3. #3
    Kaffee Nazi danarnold's Avatar
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    Quote Originally Posted by High Roller View Post
    In the wake of three tragic cyclist deaths this summer, the City of Boise launched a Bicycle Safety Task Force to develop strategies that will improve safety here. I am on the Sounding Board to review their recommendations. In the interest of "striking while the iron is hot", I sent this letter to the Mayor and City Council:



    Do we have consensus here that mandatory bike lane/side path laws are not in the best interests of cyclists?
    It appears Boise presents an excellent example of how optional bike lanes start gov'mint onto the slippery slope of mandatory lanes. I agree that is a bad thing and I agree that Boise's attempt to ameliorate the mandatory aspect with exceptions falls far short. Even if they come up with every prudent exception, this will only confuse motorist and cyclist alike. Cyclists are better off with traditional FRAP laws than bike lanes that lead to mandatory use, or imply that by their very presence.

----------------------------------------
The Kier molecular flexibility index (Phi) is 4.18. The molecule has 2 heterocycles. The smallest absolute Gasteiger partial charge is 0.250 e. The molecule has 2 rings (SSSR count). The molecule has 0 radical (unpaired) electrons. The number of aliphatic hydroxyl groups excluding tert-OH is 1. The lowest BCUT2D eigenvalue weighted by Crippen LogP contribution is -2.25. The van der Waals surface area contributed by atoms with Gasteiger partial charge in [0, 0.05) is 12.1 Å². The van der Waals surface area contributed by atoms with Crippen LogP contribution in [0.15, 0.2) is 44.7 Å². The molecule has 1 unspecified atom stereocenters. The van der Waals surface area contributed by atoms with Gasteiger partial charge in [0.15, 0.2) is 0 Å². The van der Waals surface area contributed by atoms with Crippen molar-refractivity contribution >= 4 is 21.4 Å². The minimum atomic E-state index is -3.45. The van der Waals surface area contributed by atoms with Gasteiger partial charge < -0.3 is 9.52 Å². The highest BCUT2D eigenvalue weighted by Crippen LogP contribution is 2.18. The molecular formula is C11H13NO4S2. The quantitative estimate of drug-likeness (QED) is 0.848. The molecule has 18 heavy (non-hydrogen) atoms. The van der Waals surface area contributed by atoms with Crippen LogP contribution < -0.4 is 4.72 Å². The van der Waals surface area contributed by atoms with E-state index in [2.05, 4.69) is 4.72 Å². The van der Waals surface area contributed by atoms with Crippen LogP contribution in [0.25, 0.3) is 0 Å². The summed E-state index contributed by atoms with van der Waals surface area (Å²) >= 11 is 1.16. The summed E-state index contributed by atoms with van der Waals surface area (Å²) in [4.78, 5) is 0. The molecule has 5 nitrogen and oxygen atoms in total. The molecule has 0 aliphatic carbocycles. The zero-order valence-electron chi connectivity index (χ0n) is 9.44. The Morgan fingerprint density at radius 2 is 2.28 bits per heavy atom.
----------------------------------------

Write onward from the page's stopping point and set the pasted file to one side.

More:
I'm not saying well designed bike lanes are an absolute evil. I'm saying they may lead to it.

  4. #4
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    In January 2009 the League adopted an official policy which opposes state and local laws which discriminate against road use by cyclists, including local laws which require mandatory bike lane or side path use, or ridaing as far-to-the-right as practicable. See http://www.bikeleague.org/images/equ...nt_1-05-09.pdf and